A frequently asked question from our clients is how to create a business plan. What was your process and what continues to be the effective strategy and planning method for you?
Honestly, True Honey Teas has a business plan but it’s still in draft form. I am a big proponent of lean startup methodology and techniques. As the company was growing we were testing so many different techniques that we didn’t have a solid document that outlined exactly how we do business.
From the beginning we had a business model canvas and used that as a template to test different channels of business. Now in 2015 and after a TON of business channel testing I am finalizing our business plan. I’d honestly recommend for most startups not to create a formal business plan but instead focus on a lean startup / business model canvas approach early on. It helps immensely in developing the details of how the company does business; who the customers are, what are the key resources and what is the real value of the product or service being delivered? True Honey Teas didn’t develop a business plan because we were still working on some of these type of questions. Now after a year of testing I know what our business is, what our channels are, how to grow, etc. - now it’s time for the formal business plan.
What were some hurdles that you’ve had to overcome in starting True Honey Teas?
I could talk about hurdles all day! When the company started, I had no experience in the food industry, so we faced many hurdles. I’d say our first main hurdle was supply chain management: finding and securing a source of all the lids, cups, filters, tea and quality honey needed for the product. Another main hurdle was finding out the how the wholesale purchasing chain works, from our facility to the shelves at Whole Foods. It isn’t simple.
What has been your most effective marketing strategy? And, alternatively, what do you believe hasn’t worked for your business?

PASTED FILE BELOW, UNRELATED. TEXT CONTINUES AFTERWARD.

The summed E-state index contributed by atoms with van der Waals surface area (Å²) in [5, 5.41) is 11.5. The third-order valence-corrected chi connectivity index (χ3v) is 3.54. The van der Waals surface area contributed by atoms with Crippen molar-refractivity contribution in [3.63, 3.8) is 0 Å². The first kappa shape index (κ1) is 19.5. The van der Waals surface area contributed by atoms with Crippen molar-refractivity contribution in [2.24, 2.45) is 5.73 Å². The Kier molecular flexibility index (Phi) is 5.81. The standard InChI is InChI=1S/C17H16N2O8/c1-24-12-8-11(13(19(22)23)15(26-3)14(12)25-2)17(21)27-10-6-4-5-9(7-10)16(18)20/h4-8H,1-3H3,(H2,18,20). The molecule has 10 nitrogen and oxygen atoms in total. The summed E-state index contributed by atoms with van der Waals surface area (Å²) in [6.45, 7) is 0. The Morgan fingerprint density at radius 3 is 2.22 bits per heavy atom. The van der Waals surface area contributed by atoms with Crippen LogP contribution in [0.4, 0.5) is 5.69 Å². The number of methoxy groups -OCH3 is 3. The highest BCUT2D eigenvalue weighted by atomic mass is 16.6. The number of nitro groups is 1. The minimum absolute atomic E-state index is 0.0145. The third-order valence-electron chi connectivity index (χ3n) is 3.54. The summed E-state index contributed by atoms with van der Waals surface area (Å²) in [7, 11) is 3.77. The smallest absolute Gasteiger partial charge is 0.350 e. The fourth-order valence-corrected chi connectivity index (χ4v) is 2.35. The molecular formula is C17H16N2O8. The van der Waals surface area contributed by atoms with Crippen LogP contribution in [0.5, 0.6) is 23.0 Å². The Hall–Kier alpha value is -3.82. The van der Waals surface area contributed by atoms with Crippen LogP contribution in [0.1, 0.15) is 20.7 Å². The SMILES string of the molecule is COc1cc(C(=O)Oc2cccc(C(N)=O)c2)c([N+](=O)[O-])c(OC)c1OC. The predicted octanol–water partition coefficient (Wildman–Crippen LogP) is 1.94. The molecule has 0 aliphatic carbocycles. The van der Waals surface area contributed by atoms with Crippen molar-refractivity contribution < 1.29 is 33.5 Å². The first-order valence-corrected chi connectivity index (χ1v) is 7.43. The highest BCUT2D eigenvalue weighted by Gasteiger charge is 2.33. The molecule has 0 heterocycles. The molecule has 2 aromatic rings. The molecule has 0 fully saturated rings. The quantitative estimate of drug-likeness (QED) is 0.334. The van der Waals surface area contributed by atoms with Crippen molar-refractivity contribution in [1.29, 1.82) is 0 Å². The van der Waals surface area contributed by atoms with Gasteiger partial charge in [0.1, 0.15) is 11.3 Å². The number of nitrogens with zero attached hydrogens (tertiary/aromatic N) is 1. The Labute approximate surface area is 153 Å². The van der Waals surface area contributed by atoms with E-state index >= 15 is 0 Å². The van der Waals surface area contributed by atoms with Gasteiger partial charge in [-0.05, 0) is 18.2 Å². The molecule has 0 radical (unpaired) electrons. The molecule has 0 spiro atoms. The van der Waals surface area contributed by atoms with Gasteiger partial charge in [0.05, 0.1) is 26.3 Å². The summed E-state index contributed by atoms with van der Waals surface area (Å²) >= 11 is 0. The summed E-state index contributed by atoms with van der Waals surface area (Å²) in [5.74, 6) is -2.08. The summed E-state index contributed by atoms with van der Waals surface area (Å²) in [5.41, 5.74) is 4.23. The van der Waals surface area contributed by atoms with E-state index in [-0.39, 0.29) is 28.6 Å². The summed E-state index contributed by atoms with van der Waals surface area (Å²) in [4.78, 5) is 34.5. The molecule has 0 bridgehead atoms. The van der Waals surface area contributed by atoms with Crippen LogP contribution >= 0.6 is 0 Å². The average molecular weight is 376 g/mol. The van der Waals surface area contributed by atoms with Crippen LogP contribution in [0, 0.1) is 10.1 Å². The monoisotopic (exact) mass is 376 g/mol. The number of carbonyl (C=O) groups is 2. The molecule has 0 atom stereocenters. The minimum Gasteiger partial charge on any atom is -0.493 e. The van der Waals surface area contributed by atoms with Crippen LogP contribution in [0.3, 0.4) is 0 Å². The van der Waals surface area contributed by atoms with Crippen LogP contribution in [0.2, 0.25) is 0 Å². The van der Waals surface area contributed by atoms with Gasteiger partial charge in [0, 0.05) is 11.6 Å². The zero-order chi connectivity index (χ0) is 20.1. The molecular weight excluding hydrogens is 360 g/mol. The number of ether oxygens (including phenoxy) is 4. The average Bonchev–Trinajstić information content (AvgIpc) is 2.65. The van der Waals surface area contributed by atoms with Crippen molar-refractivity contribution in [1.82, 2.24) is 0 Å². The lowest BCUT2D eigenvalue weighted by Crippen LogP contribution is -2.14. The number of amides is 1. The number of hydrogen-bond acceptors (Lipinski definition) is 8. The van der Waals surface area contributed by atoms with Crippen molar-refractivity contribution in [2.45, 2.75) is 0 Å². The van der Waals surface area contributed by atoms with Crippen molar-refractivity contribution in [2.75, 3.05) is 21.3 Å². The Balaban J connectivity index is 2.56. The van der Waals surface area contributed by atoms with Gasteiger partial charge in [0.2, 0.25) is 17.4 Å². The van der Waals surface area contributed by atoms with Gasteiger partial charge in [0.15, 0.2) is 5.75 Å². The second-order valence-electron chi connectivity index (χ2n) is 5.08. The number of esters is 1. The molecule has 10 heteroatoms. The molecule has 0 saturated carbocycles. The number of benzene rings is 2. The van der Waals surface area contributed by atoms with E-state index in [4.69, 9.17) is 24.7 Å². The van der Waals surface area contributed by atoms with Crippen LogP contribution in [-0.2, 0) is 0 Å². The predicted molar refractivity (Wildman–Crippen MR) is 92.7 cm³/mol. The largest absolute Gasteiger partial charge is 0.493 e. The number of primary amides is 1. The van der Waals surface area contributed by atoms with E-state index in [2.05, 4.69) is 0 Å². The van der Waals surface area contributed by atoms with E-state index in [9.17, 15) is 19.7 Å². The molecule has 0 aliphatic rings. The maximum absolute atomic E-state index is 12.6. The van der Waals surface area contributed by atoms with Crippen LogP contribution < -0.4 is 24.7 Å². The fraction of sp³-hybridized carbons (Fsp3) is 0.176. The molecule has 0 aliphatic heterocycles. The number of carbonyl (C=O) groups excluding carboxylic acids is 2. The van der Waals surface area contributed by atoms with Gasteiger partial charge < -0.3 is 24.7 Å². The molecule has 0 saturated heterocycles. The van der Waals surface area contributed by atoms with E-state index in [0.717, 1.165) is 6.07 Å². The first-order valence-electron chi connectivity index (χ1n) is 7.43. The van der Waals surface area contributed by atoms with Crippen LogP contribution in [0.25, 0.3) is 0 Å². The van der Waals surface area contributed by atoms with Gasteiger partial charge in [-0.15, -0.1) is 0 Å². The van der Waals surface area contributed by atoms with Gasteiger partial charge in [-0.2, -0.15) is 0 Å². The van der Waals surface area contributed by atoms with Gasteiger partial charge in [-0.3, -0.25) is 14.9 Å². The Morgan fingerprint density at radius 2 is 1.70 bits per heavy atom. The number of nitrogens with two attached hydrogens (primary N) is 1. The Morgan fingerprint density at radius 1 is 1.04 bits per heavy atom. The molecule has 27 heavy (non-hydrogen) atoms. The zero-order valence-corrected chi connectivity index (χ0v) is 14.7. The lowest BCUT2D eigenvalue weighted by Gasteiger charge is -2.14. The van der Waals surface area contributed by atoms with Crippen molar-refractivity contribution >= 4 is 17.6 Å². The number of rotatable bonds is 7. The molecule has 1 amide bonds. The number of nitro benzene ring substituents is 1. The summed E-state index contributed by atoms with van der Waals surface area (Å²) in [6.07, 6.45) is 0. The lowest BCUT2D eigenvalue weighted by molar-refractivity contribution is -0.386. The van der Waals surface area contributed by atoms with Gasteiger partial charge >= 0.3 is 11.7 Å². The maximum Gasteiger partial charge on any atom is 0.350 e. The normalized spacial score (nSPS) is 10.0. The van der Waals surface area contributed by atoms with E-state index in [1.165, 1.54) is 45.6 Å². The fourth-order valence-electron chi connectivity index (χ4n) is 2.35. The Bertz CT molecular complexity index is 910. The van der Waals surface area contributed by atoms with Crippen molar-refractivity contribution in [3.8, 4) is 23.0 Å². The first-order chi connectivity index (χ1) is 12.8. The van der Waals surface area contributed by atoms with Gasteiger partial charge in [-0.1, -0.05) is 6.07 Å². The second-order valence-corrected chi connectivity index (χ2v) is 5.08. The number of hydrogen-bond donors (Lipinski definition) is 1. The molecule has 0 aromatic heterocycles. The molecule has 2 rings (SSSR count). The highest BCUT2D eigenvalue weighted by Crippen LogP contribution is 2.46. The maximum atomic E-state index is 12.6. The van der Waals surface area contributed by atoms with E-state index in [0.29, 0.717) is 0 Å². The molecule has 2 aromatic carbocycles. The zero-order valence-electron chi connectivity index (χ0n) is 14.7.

I can say without a doubt that hiring a marketing company does not work for small and startup businesses. I’ve tried many professional avenues for marketing including hiring a marketing firm and it just doesn’t work on a small scale. My advice for anyone with a startup is find a way to get in front of as many actual human beings as possible. Our most effective marketing has been from direct human contact and sales. Professional marketing techniques work but are way more effective on a larger scale, larger budget - at least from my experience.
You have said that you work about 16 hours a day, tending to practically every task involved in your company. How do you manage your time to ensure you are meeting your goals?
Well that’s a hard one and something I work at all the time. It’s hard when you are the CEO of a startup because you have to be very self-motivated and create your own goals. No one is going to tell you how to grow your business.
I am very diligent with my calendar. I never was much of a calendar person but now everything is booked. Almost every 30 minutes of my day is planned. If a task ends up going unfinished then I book more calendar time another day. For example if I need to make a call to someone (something that happens 5 times a day), instead of putting it on a to-do list, I book 15 minutes in my calendar to make the call, then it actually gets done. It’s so easy for things to get pushed aside if time isn’t made for a goal / task. Discipline is key. It’s easy to become to relaxed and just have daily “to-dos” lists that may not get finished - what’s hard is setting time and getting the job done.